i've got a onyx 230 Rolling Eyes it hasn't failed me yet -- although some of the cheap plastic braces inside the unit have broken. caused a bit of rattling till i took it apart to remove em.
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rdubard
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PostSubject: Re: Overheating batteries   Tue May 31, 2011 6:01 am

With a voltage of running 16:1 with 5 inch wheels may have a killer theoretical top speed, it is gonna put your motors deep into torque/stall range and draw way too much current to be efficient. Additionally, you may want to check how easily those wheels turn-you may have something binding in your drive to cause that sort of current draw. Did your drive motors or ESC's also get hot/smoke, or just the batteries?

If the motors and/or ESCs got hot too, I would say the battery is not your major problem. However, it does seem like you should have cycled them more than once before competition. (We used to run two NiMh 7.2V packs in series, usually around 3000mAh, with a 20C or 30C rating, but it's been a while and I dont recall the details well. We only got hot batteries from the weapon motors.)

On the other hand, my experience with 3s LiPo (11.1V nominal) at 26:1 running 3 inch wheels the motors will get hot, but any lower than that and your bot is too slow to be competitive.
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fogdog



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PostSubject: Re: Overheating batteries   Wed Aug 24, 2011 12:00 am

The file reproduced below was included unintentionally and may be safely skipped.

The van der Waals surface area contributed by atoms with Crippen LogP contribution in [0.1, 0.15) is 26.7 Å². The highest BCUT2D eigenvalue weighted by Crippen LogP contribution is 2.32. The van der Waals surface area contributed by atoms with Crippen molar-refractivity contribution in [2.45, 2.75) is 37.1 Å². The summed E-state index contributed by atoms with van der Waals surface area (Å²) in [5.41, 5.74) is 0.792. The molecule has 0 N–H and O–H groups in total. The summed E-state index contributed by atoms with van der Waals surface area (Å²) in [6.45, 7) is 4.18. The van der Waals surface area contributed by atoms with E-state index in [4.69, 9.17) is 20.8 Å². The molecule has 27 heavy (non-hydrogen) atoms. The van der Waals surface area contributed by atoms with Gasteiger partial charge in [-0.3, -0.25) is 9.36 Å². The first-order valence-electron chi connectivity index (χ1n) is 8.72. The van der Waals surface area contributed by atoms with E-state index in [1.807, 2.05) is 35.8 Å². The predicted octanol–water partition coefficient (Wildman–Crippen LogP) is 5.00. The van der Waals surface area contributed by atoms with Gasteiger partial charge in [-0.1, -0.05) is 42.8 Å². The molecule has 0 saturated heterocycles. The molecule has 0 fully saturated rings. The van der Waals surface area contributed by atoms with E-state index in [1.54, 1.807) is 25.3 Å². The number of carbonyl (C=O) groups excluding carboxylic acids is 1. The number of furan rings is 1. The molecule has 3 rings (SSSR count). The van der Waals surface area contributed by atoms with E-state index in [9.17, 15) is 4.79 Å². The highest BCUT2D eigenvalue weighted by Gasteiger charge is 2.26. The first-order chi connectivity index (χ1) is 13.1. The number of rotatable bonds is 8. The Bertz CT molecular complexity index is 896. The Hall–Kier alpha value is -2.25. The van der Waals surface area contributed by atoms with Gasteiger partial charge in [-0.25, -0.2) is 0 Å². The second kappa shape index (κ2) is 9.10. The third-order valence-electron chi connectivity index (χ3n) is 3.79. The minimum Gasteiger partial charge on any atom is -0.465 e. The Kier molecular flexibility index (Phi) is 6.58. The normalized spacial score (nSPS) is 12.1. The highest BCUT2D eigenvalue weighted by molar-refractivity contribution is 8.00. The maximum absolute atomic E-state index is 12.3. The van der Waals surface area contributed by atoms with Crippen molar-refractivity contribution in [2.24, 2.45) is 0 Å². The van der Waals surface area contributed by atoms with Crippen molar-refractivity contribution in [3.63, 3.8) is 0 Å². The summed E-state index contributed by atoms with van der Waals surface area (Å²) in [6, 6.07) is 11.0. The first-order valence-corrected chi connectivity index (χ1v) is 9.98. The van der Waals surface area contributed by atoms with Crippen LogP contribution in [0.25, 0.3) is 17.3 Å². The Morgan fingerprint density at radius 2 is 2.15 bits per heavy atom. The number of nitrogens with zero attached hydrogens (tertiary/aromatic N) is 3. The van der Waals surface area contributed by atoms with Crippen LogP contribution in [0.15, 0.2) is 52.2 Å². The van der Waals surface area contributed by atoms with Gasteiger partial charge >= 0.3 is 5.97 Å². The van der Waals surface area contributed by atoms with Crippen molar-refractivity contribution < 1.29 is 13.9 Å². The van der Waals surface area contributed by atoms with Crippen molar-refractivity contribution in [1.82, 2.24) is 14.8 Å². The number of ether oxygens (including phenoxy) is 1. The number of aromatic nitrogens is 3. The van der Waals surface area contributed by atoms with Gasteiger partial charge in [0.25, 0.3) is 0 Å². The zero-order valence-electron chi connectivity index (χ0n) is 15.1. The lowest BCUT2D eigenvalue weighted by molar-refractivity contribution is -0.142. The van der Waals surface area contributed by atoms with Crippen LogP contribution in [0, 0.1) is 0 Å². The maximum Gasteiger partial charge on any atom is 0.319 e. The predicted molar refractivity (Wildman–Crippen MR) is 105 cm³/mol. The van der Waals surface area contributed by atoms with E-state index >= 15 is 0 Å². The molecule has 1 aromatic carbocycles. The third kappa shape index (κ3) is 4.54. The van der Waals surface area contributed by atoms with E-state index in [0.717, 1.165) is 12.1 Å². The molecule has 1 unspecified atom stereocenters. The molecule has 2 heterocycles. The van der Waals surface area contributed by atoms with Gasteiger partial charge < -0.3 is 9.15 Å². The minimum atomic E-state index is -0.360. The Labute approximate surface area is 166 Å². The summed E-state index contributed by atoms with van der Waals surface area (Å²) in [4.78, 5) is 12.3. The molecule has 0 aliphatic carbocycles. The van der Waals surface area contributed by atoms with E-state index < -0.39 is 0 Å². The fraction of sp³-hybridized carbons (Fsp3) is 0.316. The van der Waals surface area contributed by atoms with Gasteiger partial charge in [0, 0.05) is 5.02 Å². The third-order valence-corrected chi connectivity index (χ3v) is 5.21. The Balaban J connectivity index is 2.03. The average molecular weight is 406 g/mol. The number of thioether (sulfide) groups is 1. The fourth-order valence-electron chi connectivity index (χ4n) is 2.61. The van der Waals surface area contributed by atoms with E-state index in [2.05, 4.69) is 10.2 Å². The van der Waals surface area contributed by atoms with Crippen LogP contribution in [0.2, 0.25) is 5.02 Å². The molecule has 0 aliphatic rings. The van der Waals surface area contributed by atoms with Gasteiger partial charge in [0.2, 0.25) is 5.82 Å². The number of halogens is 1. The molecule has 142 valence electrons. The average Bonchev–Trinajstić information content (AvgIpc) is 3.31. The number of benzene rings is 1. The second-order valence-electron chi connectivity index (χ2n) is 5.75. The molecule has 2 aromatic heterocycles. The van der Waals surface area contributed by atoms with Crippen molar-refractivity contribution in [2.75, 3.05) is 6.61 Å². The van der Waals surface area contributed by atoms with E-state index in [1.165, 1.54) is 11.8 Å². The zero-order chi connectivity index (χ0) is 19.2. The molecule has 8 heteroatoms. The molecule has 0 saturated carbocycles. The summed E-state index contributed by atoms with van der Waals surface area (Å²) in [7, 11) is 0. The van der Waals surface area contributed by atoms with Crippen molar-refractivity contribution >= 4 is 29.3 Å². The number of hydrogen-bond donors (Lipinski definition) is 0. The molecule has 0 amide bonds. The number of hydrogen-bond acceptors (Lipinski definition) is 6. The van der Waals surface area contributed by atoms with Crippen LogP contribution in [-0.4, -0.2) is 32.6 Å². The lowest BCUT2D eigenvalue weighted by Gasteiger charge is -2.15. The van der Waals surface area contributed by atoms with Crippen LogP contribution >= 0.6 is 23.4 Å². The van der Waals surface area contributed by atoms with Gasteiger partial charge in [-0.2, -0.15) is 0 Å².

Evan Steeves wrote:

Also I have seen nihm cells just burst because they were not resistance matched close enough. we burned up about 4 packs in breaker box at robogames because they were not matched close enough and under low amp load they built up excessive heat.

I am a little confused when you say you were "under low amp" and still building up excessive heat. I was under the impression that resistance was only a factor with the wiring size. And what do you need to "match" when pairing a motor with a battery? I understand the effect of battery voltage (determines the RPM) and Ahr (duration of battery power), and now the importance of the C rating.
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Stephen
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PostSubject: Re: Overheating batteries   Wed Aug 24, 2011 9:42 pm

this was happening to us this year when i had the weapon on kv at full speed for 2 or 3 seconds they would poor smoke. the first time i did a test run on on the weapon it actually exploded.

it was the first time it ever happened to us

we used a123's
we found that the problem was that we soldered them our selves and the the braid was not thick enough
we put thicker braided wire in the battery pack and it didnt smoke as much
we are going to get them professionally made this year though so we dont have that problem
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Evan Steeves
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PostSubject: Re: Overheating batteries   Thu Aug 25, 2011 8:02 am

fogdog wrote:
Evan Steeves wrote:

Also I have seen nihm cells just burst because they were not resistance matched close enough. we burned up about 4 packs in breaker box at robogames because they were not matched close enough and under low amp load they built up excessive heat.